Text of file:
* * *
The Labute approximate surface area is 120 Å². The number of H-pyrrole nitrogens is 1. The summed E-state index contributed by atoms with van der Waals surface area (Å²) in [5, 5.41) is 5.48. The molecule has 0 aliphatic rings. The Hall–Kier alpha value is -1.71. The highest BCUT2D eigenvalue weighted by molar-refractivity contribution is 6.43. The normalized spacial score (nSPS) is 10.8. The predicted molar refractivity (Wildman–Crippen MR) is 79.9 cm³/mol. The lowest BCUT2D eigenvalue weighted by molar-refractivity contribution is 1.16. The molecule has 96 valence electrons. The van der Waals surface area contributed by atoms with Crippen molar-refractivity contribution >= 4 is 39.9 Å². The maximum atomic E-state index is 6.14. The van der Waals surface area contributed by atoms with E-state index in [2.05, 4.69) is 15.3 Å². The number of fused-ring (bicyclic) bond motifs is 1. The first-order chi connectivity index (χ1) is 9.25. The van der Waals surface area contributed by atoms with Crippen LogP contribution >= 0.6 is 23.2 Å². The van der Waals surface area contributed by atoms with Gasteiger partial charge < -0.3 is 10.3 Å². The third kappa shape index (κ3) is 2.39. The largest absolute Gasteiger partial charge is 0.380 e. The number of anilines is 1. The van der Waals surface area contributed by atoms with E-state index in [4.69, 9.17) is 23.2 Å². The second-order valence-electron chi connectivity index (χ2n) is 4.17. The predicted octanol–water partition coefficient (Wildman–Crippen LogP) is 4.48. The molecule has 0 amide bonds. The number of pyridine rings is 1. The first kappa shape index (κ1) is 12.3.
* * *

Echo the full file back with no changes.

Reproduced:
The Labute approximate surface area is 120 Å². The number of H-pyrrole nitrogens is 1. The summed E-state index contributed by atoms with van der Waals surface area (Å²) in [5, 5.41) is 5.48. The molecule has 0 aliphatic rings. The Hall–Kier alpha value is -1.71. The highest BCUT2D eigenvalue weighted by molar-refractivity contribution is 6.43. The normalized spacial score (nSPS) is 10.8. The predicted molar refractivity (Wildman–Crippen MR) is 79.9 cm³/mol. The lowest BCUT2D eigenvalue weighted by molar-refractivity contribution is 1.16. The molecule has 96 valence electrons. The van der Waals surface area contributed by atoms with Crippen molar-refractivity contribution >= 4 is 39.9 Å². The maximum atomic E-state index is 6.14. The van der Waals surface area contributed by atoms with E-state index in [2.05, 4.69) is 15.3 Å². The number of fused-ring (bicyclic) bond motifs is 1. The first-order chi connectivity index (χ1) is 9.25. The van der Waals surface area contributed by atoms with Crippen LogP contribution >= 0.6 is 23.2 Å². The van der Waals surface area contributed by atoms with Gasteiger partial charge < -0.3 is 10.3 Å². The third kappa shape index (κ3) is 2.39. The largest absolute Gasteiger partial charge is 0.380 e. The number of anilines is 1. The van der Waals surface area contributed by atoms with E-state index in [4.69, 9.17) is 23.2 Å². The second-order valence-electron chi connectivity index (χ2n) is 4.17. The predicted octanol–water partition coefficient (Wildman–Crippen LogP) is 4.48. The molecule has 0 amide bonds. The number of pyridine rings is 1. The first kappa shape index (κ1) is 12.3.